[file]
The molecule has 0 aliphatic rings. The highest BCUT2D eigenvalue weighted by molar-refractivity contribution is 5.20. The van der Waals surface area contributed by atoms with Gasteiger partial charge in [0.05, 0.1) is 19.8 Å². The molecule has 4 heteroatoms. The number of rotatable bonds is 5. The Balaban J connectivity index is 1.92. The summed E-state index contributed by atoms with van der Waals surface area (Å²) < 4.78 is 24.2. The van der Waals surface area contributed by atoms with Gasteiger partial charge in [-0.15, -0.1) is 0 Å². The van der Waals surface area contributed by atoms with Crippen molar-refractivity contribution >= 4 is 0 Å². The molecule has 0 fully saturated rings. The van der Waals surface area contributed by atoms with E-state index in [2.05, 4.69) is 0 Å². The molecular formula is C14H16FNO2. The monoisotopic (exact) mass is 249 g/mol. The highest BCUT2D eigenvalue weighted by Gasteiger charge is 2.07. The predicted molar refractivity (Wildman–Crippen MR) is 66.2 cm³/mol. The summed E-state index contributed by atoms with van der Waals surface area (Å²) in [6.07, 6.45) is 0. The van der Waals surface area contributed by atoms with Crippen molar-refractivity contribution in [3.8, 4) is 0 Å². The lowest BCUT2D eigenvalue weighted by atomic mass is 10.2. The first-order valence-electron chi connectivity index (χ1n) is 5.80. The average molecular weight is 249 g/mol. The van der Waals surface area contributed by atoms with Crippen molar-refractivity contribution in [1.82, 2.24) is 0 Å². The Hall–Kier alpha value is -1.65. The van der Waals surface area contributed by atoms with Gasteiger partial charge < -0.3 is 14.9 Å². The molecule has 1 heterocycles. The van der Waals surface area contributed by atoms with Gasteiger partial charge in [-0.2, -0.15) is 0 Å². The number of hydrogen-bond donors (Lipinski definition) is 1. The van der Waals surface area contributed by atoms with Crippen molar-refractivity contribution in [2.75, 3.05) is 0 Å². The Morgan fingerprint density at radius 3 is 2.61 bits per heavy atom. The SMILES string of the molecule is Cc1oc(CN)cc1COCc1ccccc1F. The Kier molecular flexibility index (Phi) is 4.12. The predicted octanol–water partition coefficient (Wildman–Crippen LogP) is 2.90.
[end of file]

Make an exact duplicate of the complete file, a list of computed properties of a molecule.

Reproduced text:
The molecule has 0 aliphatic rings. The highest BCUT2D eigenvalue weighted by molar-refractivity contribution is 5.20. The van der Waals surface area contributed by atoms with Gasteiger partial charge in [0.05, 0.1) is 19.8 Å². The molecule has 4 heteroatoms. The number of rotatable bonds is 5. The Balaban J connectivity index is 1.92. The summed E-state index contributed by atoms with van der Waals surface area (Å²) < 4.78 is 24.2. The van der Waals surface area contributed by atoms with Gasteiger partial charge in [-0.15, -0.1) is 0 Å². The van der Waals surface area contributed by atoms with Crippen molar-refractivity contribution >= 4 is 0 Å². The molecule has 0 fully saturated rings. The van der Waals surface area contributed by atoms with E-state index in [2.05, 4.69) is 0 Å². The molecular formula is C14H16FNO2. The monoisotopic (exact) mass is 249 g/mol. The highest BCUT2D eigenvalue weighted by Gasteiger charge is 2.07. The predicted molar refractivity (Wildman–Crippen MR) is 66.2 cm³/mol. The summed E-state index contributed by atoms with van der Waals surface area (Å²) in [6.07, 6.45) is 0. The van der Waals surface area contributed by atoms with Crippen molar-refractivity contribution in [3.8, 4) is 0 Å². The lowest BCUT2D eigenvalue weighted by atomic mass is 10.2. The first-order valence-electron chi connectivity index (χ1n) is 5.80. The average molecular weight is 249 g/mol. The van der Waals surface area contributed by atoms with Crippen molar-refractivity contribution in [1.82, 2.24) is 0 Å². The Hall–Kier alpha value is -1.65. The van der Waals surface area contributed by atoms with Gasteiger partial charge < -0.3 is 14.9 Å². The molecule has 1 heterocycles. The van der Waals surface area contributed by atoms with Gasteiger partial charge in [-0.2, -0.15) is 0 Å². The number of hydrogen-bond donors (Lipinski definition) is 1. The van der Waals surface area contributed by atoms with Crippen molar-refractivity contribution in [2.75, 3.05) is 0 Å². The Morgan fingerprint density at radius 3 is 2.61 bits per heavy atom. The SMILES string of the molecule is Cc1oc(CN)cc1COCc1ccccc1F. The Kier molecular flexibility index (Phi) is 4.12. The predicted octanol–water partition coefficient (Wildman–Crippen LogP) is 2.90.